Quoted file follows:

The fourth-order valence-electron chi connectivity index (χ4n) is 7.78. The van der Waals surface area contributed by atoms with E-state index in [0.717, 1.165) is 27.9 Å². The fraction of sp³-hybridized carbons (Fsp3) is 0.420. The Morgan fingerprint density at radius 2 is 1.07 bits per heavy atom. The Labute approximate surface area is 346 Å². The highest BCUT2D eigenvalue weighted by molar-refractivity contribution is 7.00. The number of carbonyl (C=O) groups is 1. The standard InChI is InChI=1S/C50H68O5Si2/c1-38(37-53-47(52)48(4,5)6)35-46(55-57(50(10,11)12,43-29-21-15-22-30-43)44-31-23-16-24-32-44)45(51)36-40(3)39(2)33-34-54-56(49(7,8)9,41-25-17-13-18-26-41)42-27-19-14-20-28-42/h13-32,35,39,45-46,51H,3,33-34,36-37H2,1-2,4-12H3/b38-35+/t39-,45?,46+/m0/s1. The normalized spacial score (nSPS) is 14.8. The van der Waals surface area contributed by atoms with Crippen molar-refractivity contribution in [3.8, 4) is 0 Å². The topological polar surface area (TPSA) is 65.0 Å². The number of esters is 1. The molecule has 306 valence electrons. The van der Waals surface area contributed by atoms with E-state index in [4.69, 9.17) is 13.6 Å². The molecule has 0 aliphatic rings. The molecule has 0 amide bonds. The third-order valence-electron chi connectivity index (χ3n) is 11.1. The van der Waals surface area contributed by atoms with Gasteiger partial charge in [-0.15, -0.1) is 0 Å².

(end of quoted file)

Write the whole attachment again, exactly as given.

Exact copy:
The fourth-order valence-electron chi connectivity index (χ4n) is 7.78. The van der Waals surface area contributed by atoms with E-state index in [0.717, 1.165) is 27.9 Å². The fraction of sp³-hybridized carbons (Fsp3) is 0.420. The Morgan fingerprint density at radius 2 is 1.07 bits per heavy atom. The Labute approximate surface area is 346 Å². The highest BCUT2D eigenvalue weighted by molar-refractivity contribution is 7.00. The number of carbonyl (C=O) groups is 1. The standard InChI is InChI=1S/C50H68O5Si2/c1-38(37-53-47(52)48(4,5)6)35-46(55-57(50(10,11)12,43-29-21-15-22-30-43)44-31-23-16-24-32-44)45(51)36-40(3)39(2)33-34-54-56(49(7,8)9,41-25-17-13-18-26-41)42-27-19-14-20-28-42/h13-32,35,39,45-46,51H,3,33-34,36-37H2,1-2,4-12H3/b38-35+/t39-,45?,46+/m0/s1. The normalized spacial score (nSPS) is 14.8. The van der Waals surface area contributed by atoms with Crippen molar-refractivity contribution in [3.8, 4) is 0 Å². The topological polar surface area (TPSA) is 65.0 Å². The number of esters is 1. The molecule has 306 valence electrons. The van der Waals surface area contributed by atoms with E-state index in [4.69, 9.17) is 13.6 Å². The molecule has 0 aliphatic rings. The molecule has 0 amide bonds. The third-order valence-electron chi connectivity index (χ3n) is 11.1. The van der Waals surface area contributed by atoms with Gasteiger partial charge in [-0.15, -0.1) is 0 Å².